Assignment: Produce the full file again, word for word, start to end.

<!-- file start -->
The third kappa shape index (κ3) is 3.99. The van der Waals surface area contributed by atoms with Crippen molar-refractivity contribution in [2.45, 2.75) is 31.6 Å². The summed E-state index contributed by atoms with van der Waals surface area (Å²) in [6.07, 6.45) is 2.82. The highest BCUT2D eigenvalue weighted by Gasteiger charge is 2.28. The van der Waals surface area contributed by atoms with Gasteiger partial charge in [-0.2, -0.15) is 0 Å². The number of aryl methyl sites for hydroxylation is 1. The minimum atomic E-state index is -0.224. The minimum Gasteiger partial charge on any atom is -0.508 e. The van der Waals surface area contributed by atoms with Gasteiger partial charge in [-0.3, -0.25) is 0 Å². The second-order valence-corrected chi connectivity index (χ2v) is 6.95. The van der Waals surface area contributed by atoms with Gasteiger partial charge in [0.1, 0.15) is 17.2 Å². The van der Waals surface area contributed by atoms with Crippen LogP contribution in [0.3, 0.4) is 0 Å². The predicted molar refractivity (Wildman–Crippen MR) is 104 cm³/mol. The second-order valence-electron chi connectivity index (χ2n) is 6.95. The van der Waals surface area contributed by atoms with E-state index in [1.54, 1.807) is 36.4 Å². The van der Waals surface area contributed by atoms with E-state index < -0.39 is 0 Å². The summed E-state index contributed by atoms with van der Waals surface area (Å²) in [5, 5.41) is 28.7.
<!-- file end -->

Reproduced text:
The third kappa shape index (κ3) is 3.99. The van der Waals surface area contributed by atoms with Crippen molar-refractivity contribution in [2.45, 2.75) is 31.6 Å². The summed E-state index contributed by atoms with van der Waals surface area (Å²) in [6.07, 6.45) is 2.82. The highest BCUT2D eigenvalue weighted by Gasteiger charge is 2.28. The van der Waals surface area contributed by atoms with Gasteiger partial charge in [-0.2, -0.15) is 0 Å². The number of aryl methyl sites for hydroxylation is 1. The minimum atomic E-state index is -0.224. The minimum Gasteiger partial charge on any atom is -0.508 e. The van der Waals surface area contributed by atoms with Gasteiger partial charge in [-0.3, -0.25) is 0 Å². The second-order valence-corrected chi connectivity index (χ2v) is 6.95. The van der Waals surface area contributed by atoms with Gasteiger partial charge in [0.1, 0.15) is 17.2 Å². The van der Waals surface area contributed by atoms with Crippen LogP contribution in [0.3, 0.4) is 0 Å². The predicted molar refractivity (Wildman–Crippen MR) is 104 cm³/mol. The second-order valence-electron chi connectivity index (χ2n) is 6.95. The van der Waals surface area contributed by atoms with E-state index in [1.54, 1.807) is 36.4 Å². The van der Waals surface area contributed by atoms with E-state index < -0.39 is 0 Å². The summed E-state index contributed by atoms with van der Waals surface area (Å²) in [5, 5.41) is 28.7.